Quant developer interviews: how to crack them
Motivation in the cover letter....
Firstly, you need to show that you want the job. Optiver graduate recruiter Pamela Jensen said your cover letter needs to explain your motivation. “Why you are interested in our industry, why you are interested in the specific role. Additional information about yourself.”
Intelligence in interviews....
If you make it through to a quant interview, it's time for something different again. Here, you need to showcase your intelligence. Interviews will “test numerical skills, quantitative skills, coding skills,” said Jensen. They will be looking at how well you know the fundamentals of tech, your speed of decision-making and so on.
Finance knowledge isn't a necessity
Do you need to know about finance to get a job as a quant? Not exactly. Jensen noted that, although training in that area comes with the roles, “you need an interest" in finance.
For those wishing to brush up their information anyway, perhaps to gain that edge, a resource recommended by fellow campus recruiter Serena Riccomagno was the book Option Volatility and Pricing Strategies.
Communication skills are a plus
You may be a quant, but Jensen said you need to be a good communicator too. "You are dealing with people from a number of different backgrounds and will have to explain technical information to non-technical people.”
It's the engineering skills, stupid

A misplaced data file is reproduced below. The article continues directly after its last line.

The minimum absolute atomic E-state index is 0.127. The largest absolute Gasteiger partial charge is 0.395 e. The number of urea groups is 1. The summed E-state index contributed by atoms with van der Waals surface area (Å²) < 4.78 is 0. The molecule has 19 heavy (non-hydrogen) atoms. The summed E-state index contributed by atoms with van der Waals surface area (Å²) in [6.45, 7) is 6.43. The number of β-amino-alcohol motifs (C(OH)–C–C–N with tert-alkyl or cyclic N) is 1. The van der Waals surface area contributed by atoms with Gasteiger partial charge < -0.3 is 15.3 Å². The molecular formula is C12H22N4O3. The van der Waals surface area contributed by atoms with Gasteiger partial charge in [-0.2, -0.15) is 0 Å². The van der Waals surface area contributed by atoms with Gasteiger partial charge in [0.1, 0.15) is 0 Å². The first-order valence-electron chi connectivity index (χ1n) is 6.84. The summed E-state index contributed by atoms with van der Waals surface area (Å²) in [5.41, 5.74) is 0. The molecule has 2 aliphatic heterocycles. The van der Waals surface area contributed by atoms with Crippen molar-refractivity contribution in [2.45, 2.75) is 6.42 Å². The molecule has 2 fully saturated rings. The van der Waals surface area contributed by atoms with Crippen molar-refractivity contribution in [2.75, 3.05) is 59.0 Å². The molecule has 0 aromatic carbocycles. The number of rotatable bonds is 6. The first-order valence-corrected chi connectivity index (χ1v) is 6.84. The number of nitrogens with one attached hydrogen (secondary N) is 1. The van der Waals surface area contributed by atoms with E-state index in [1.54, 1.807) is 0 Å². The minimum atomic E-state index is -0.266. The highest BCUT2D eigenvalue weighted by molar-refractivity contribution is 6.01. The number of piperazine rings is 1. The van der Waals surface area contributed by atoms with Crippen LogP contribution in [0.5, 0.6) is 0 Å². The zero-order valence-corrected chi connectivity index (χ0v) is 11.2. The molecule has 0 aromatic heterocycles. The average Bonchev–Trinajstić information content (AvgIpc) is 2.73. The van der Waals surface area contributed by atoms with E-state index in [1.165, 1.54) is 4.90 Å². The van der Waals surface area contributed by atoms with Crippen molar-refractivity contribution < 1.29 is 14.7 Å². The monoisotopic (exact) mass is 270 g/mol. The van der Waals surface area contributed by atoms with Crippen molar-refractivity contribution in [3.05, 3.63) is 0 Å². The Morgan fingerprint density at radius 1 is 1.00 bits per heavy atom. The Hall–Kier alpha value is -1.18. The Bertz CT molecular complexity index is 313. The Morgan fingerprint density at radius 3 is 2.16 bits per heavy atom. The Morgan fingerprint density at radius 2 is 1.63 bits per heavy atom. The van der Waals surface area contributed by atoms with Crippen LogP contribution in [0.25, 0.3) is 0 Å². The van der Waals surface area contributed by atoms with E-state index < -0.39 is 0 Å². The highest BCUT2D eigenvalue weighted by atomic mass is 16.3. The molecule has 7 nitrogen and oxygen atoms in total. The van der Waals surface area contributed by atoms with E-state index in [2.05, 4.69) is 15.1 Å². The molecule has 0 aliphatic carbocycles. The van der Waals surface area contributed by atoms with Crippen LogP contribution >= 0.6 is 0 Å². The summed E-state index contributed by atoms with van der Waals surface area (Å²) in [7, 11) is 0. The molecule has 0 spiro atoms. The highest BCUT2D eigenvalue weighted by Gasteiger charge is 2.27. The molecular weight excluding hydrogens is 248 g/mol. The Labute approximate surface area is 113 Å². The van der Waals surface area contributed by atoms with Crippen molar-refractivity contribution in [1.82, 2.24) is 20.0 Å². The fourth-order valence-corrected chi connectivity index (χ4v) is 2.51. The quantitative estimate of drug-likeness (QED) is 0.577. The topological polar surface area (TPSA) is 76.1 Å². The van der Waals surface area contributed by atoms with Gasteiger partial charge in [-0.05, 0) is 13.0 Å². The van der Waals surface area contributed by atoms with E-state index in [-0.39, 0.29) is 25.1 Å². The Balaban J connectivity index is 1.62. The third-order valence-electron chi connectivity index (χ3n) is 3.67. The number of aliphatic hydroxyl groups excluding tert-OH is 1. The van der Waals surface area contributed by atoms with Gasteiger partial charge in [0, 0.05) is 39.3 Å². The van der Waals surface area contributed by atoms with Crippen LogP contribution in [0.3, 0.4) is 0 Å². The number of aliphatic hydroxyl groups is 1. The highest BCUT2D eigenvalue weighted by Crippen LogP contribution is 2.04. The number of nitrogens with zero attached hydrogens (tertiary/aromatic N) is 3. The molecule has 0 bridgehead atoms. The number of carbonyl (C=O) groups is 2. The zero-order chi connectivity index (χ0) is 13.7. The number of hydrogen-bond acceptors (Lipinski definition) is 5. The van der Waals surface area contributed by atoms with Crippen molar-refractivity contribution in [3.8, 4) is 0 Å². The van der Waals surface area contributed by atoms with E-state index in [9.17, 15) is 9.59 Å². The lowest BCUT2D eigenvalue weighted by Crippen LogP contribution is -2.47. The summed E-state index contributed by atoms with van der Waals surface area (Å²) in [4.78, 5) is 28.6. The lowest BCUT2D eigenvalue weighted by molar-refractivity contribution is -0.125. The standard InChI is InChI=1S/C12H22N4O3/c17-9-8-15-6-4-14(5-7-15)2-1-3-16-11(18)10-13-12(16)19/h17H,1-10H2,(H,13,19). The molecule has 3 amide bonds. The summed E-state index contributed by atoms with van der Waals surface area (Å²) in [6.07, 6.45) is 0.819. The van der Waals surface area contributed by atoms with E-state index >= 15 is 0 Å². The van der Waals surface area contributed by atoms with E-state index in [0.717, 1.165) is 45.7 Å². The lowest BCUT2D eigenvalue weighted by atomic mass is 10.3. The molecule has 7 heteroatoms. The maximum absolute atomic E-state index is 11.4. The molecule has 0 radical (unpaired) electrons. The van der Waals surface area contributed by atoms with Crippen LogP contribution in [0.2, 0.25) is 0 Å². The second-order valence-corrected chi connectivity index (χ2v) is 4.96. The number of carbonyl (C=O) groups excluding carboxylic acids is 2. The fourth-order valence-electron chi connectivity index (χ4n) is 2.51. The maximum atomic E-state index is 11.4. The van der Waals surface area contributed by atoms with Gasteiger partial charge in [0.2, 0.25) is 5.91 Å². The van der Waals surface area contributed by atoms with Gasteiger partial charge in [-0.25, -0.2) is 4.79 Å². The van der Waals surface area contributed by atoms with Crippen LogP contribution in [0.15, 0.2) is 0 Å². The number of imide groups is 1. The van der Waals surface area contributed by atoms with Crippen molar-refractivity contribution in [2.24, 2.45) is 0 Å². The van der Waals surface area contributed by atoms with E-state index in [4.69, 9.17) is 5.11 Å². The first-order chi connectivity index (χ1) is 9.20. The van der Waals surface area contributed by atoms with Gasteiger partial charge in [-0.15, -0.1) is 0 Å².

Most of all, though, quant developers need to be accomplished engineers. Optiver software developer Jacob Maloney repeatedly discussed the importance of “strong engineering principles”, stating that people that already possess those principles “can be taught anything about the financial industry and move on from there… the way those systems work, interactions between things.”
Safety of code, efficiency of code and risk controls were all cited as being of importance by Maloney. So too was, “knowing your data structures and understanding how a machine works."
More important, though, was knowing which aspect of engineering (safety/efficiency/risk) to apply at the right time, "understanding when to value and lean on one thing rather than lean on another and get the correct balance.”
But it's the decision-making too
Ultimately, it's about showing that you can make good decisions. When presented with challenges and tests during your interview processes, make sure that your actions do not simply solve the task, but that you demonstrate that you understand the importance of each aspect of coding to the specific situation.
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